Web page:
Eighteenth Century Preston
Investigating and prosecuting crime
Mid-Georgian Preston was one of England’s ancient self-governing charter towns, pleasantly and strategically located in the heart of Lancashire, with a thriving agricultural market, and a significant concentration of craft workers amongst its stable population of below 5,000. In the 1600s the town gradually became Lancashire’s prime social and legal centre, and remained so until industrialization transformed and disfigured the town at the end of the century, turning it into the grimy and overcrowded manufactory that Charles Dickens called Coketown, the setting for Hard Times. Today hardly anything pre-Victorian remains except the medieval street-plan around the central area: the three principle streets of Church Gate (now Church Street), Friar Gate and Fisher Gate, leading away from the focal point of the flagged market and the site of the old timber-framed Moot Hall, where a 1960s office block of remarkable ugliness now stands.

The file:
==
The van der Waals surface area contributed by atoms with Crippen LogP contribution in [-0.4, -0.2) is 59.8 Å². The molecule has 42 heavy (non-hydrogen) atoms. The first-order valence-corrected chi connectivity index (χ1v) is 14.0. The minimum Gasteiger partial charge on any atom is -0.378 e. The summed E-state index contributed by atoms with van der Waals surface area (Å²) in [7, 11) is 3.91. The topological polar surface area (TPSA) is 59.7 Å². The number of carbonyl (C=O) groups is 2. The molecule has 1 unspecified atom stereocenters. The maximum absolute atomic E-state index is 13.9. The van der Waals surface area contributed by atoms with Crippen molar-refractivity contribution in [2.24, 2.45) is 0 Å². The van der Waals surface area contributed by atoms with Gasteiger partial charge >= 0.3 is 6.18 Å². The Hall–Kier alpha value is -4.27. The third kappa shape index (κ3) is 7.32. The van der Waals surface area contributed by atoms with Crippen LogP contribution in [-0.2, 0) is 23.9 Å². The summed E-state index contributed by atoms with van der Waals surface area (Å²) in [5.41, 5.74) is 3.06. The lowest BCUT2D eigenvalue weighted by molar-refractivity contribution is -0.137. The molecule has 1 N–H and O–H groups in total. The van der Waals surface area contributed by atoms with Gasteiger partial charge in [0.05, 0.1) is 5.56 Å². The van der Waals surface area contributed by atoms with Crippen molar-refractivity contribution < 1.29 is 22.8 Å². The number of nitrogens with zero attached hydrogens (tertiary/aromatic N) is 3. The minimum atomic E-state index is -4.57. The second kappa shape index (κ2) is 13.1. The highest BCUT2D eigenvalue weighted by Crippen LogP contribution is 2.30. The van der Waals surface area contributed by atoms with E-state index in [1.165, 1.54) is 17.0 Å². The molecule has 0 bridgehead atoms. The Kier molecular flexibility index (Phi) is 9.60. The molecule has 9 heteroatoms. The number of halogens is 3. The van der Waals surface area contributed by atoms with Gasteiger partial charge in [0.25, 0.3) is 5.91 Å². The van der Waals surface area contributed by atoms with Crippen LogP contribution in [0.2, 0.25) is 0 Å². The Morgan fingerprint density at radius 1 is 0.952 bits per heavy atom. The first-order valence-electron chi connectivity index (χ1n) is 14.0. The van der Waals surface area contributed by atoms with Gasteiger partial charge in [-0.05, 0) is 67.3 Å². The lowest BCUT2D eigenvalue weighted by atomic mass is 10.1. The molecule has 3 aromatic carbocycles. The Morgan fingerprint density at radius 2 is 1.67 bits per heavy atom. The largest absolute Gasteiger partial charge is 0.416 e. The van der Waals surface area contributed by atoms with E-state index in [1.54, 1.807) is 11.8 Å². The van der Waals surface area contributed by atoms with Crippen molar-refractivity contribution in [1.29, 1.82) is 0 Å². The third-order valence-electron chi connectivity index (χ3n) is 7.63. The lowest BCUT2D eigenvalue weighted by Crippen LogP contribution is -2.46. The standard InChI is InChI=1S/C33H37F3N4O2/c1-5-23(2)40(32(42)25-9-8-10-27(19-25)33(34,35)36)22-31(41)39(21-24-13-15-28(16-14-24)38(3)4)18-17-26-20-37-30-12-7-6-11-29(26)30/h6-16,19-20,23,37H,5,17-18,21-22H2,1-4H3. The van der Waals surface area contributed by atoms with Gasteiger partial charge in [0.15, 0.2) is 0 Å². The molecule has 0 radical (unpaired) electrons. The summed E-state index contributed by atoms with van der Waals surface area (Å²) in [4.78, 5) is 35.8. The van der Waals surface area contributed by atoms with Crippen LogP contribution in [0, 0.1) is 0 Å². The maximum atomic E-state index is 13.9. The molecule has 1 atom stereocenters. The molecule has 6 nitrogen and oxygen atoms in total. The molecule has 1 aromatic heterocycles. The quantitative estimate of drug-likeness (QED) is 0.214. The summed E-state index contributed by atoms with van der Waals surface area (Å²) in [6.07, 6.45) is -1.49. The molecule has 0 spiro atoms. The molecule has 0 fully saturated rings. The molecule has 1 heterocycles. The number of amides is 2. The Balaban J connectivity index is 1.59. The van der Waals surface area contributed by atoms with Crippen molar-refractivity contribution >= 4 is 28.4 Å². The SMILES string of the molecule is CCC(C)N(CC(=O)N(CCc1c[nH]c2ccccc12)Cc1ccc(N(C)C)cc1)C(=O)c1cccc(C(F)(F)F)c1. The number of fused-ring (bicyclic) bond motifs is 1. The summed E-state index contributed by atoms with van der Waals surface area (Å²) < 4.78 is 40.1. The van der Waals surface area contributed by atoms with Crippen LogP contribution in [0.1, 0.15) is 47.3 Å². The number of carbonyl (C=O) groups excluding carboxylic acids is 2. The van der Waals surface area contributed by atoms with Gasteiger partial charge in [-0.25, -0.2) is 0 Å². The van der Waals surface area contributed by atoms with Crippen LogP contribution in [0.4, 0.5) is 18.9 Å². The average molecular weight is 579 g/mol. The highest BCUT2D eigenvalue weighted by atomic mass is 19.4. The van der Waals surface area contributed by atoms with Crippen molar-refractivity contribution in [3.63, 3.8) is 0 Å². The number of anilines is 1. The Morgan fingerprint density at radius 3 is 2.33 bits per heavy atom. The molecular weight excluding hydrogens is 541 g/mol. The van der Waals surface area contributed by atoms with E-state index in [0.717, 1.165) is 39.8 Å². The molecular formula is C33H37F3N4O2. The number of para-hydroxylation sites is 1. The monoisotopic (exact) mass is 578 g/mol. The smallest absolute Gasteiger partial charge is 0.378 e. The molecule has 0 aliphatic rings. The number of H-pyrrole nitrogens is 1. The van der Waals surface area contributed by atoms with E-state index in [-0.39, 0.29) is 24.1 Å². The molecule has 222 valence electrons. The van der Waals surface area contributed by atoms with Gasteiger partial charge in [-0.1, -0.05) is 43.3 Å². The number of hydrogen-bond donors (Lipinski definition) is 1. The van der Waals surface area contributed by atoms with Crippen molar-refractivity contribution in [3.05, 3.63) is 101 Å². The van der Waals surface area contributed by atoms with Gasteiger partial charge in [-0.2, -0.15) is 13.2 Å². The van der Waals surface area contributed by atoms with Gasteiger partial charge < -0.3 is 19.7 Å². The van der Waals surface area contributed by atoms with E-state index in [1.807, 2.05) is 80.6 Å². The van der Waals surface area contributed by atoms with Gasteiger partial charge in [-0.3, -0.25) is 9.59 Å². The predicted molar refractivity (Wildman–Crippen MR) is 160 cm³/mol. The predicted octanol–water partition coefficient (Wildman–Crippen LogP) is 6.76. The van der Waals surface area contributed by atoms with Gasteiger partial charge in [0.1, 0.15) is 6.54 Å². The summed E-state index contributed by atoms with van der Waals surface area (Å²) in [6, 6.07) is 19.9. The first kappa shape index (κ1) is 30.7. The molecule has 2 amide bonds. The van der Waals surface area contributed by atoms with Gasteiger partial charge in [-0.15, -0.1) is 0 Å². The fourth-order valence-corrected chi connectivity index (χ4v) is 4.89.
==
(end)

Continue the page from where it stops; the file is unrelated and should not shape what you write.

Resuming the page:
Politically, like most other borough towns, Georgian Preston was an oligarchy. The council’s 24 members (or burgesses) appointed each other and parceled out the senior offices, including the Mayor and two Bailiffs, annually between themselves. Charter towns like this were virtual city-states where (in Tom Paine’s scathing words) a man’s “rights are circumscribed to the town and, in some cases, to the parish of his birth; and all other parts, though in his native land, are to him as a foreign country”. These communities reserved the right to run their own affairs, and keep outsiders away at all costs.
I take a few liberties with details of local administration, not least in the Coroner’s office. In historical Preston the unusual custom was for the annually appointed Mayor to sit as Coroner ex officio. But I wanted my investigator to stand apart from local politics, so I have imposed the more usual model whereby the Coroner was a Crown appointment with life-tenure, and independent of the Corporation. My other inventions in A Dark Anatomy include Garlick Hall, the nearby village of Yolland, and most of the cast of characters.